By Terry Rogers
In 2017, the City of Milford updated several areas of the City Charter including sections related to how delinquent taxes were collected in the City. During Charter workshops, City Solicitor David Rutt explained that the State permits two methods for collection of delinquent taxes. The former method used by the City could take up to two years with significant court costs. Mr. Rutt explained that the second option, a monition sale, could be completed in six months, reducing costs to the City and encouraging property owners to resolve delinquency more quickly. City Council approved the changes of the Charter and City staff has implemented a more aggressive collection of delinquent taxes after the Charter was approved by the Delaware General Assembly.
“According to our City Solicitor, this was a very out of date procedure,” Mr. Norenberg said. “When procedures for state law changed, our Charter didn’t keep up and modernize, so this provision was finally updated in 2017. Now, we begin with a 30-day notice giving the owner an opportunity to make payment. If payment is not made, we then follow proper filings and additional notices which could lead to a monition, or Sheriff, sale. If the property sells at the Sheriff sale, the City would get the funds about 90 days later.”
On Monday, January 8, Suzannah Frederick of the City Finance Office, provided a report to City Council on the progress of the new munitions method. Frederick said that the City began with what they labeled the Top 10. These ten properties owed over $200,000 in delinquent property taxes. The first notices were sent In August and the first sales scheduled for December and January, a process that appears to be 10 to 12 months quicker than the old method.
“Of those Top 10, we have collected 26 percent of what was owed already,” Ms. Frederick said. “We have some properties who have paid in full, two that have sold and several that have intermittent payment contracts that, as long as they are paying and paid to date, the monition sale will not move forward.” Ms. Frederick said that, in December, they chose an additional 25 properties to work on. The total owed on those properties was around $157,000.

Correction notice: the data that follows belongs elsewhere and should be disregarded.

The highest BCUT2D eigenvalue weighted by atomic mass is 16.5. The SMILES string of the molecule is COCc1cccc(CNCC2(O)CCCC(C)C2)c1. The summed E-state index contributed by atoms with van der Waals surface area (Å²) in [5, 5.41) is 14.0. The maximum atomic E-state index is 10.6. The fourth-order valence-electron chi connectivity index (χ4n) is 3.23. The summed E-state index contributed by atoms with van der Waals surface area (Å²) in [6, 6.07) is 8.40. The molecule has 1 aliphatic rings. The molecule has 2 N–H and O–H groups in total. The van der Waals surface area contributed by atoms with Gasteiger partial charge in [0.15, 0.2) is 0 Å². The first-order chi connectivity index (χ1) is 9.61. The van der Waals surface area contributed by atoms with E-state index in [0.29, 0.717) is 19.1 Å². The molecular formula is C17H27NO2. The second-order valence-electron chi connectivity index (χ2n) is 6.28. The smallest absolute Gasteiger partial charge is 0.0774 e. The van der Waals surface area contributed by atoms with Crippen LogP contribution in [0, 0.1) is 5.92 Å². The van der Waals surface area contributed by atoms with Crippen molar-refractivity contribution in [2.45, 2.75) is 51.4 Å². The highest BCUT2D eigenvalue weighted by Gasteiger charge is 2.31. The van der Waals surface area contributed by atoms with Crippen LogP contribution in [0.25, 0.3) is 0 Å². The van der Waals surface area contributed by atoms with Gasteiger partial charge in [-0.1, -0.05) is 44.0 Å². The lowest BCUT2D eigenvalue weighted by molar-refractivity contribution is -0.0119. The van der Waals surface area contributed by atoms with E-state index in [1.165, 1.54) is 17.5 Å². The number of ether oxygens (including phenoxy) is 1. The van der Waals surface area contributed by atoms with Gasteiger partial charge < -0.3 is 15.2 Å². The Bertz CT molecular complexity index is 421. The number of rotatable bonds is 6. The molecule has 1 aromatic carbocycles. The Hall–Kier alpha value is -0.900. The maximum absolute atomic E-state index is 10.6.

Of the 25 additional properties selected, Ms. Frederick said they had collected approximately 17 percent. Overall, they have collected around $80,000, or 22 percent, of the $358,000 in delinquent taxes owed to the City. Frederick said that she had a promise of an additional $5,000 that was to be paid on Tuesday, January 10. Councilman Archie Campbell asked if the City was also going after property owners who owed smaller balances.
“We are,” Ms. Frederick said. “The average owed in the Top 10 was between $16,000 and $25,000. In the next 25, the average was between $5,000 and $16,000. A lot of people are coming in because they hear we are going after back taxes.” Mr. Norenberg explained that as more delinquent taxes are paid up to date, amounts owed will be lower. He said that eventually people may only be behind one or two years which will mean lower amounts owed.
Councilwoman Katrina Wilson asked whether individual circumstances were taken into account when staff spoke to those who were behind in their taxes. “You’re a billing person, your talk is hard,” Ms. Wilson said. “I’m not saying your talk is hard on the phone, but when you are talking to people in hardship, you want to be able to find that comfort zone, but be stern that this must be addressed. Not everyone just doesn’t want to pay their taxes, there are different levels and different reasons.”
Frederick said that there were staff members who were very good at diffusing situations and talking to those who were behind in their property taxes. She said that staff has gotten through to many of the property owners simply by talking to them. When they first began the new process, staff was talking with property owners who had not paid property tax since 2010. Frederick pointed out that if the property tax was $450 per year, it may seem like a low number, but with taxes and fees added over seven years, it adds up.
“In 2016, the City offered a [interest] forgiveness policy and not too many people took it seriously,” Ms. Frederick said. “We are not giving forgiveness now. We are being firm and telling them that option is no longer available.”
Norenberg said that the positive thing about the new collection program is that people are responding immediately after receiving the first letter rather than waiting for legal notices posted on their door. “Our primary goal is to recover funds owed to the City, no to sell properties people are living in,” he said. “We now have people who are coming in to set up payment plans. If the property has already entered the monition process, we can stop it if the owner sets up a payment plan and pays as agreed. The process can be started fairly quickly if the owner stops paying.”
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